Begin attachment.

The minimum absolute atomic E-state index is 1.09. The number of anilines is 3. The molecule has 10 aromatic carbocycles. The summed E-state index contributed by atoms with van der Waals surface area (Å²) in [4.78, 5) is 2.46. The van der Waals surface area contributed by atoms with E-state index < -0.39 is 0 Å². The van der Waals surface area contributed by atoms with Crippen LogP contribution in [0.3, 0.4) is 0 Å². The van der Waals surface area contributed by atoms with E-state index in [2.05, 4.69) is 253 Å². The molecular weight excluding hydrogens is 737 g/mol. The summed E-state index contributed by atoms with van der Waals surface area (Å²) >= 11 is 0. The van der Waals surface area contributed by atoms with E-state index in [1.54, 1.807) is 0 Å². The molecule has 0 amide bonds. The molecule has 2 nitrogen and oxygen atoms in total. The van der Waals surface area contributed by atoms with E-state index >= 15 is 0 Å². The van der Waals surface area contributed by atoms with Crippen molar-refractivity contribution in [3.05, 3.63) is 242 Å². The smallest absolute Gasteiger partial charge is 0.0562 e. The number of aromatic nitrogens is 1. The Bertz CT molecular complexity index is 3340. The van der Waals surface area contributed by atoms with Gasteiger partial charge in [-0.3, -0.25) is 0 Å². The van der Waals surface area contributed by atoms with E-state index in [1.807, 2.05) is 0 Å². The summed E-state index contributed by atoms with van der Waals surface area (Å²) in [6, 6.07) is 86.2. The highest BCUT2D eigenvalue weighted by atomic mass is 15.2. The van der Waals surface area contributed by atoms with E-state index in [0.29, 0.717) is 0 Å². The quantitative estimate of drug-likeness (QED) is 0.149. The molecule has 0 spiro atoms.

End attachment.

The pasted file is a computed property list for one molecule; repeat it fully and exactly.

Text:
The minimum absolute atomic E-state index is 1.09. The number of anilines is 3. The molecule has 10 aromatic carbocycles. The summed E-state index contributed by atoms with van der Waals surface area (Å²) in [4.78, 5) is 2.46. The van der Waals surface area contributed by atoms with E-state index < -0.39 is 0 Å². The van der Waals surface area contributed by atoms with Crippen LogP contribution in [0.3, 0.4) is 0 Å². The van der Waals surface area contributed by atoms with E-state index in [2.05, 4.69) is 253 Å². The molecular weight excluding hydrogens is 737 g/mol. The summed E-state index contributed by atoms with van der Waals surface area (Å²) >= 11 is 0. The van der Waals surface area contributed by atoms with E-state index in [1.54, 1.807) is 0 Å². The molecule has 0 amide bonds. The molecule has 2 nitrogen and oxygen atoms in total. The van der Waals surface area contributed by atoms with E-state index >= 15 is 0 Å². The van der Waals surface area contributed by atoms with Crippen molar-refractivity contribution in [3.05, 3.63) is 242 Å². The smallest absolute Gasteiger partial charge is 0.0562 e. The number of aromatic nitrogens is 1. The Bertz CT molecular complexity index is 3340. The van der Waals surface area contributed by atoms with Gasteiger partial charge in [-0.3, -0.25) is 0 Å². The van der Waals surface area contributed by atoms with E-state index in [1.807, 2.05) is 0 Å². The summed E-state index contributed by atoms with van der Waals surface area (Å²) in [6, 6.07) is 86.2. The highest BCUT2D eigenvalue weighted by atomic mass is 15.2. The van der Waals surface area contributed by atoms with E-state index in [0.29, 0.717) is 0 Å². The quantitative estimate of drug-likeness (QED) is 0.149. The molecule has 0 spiro atoms.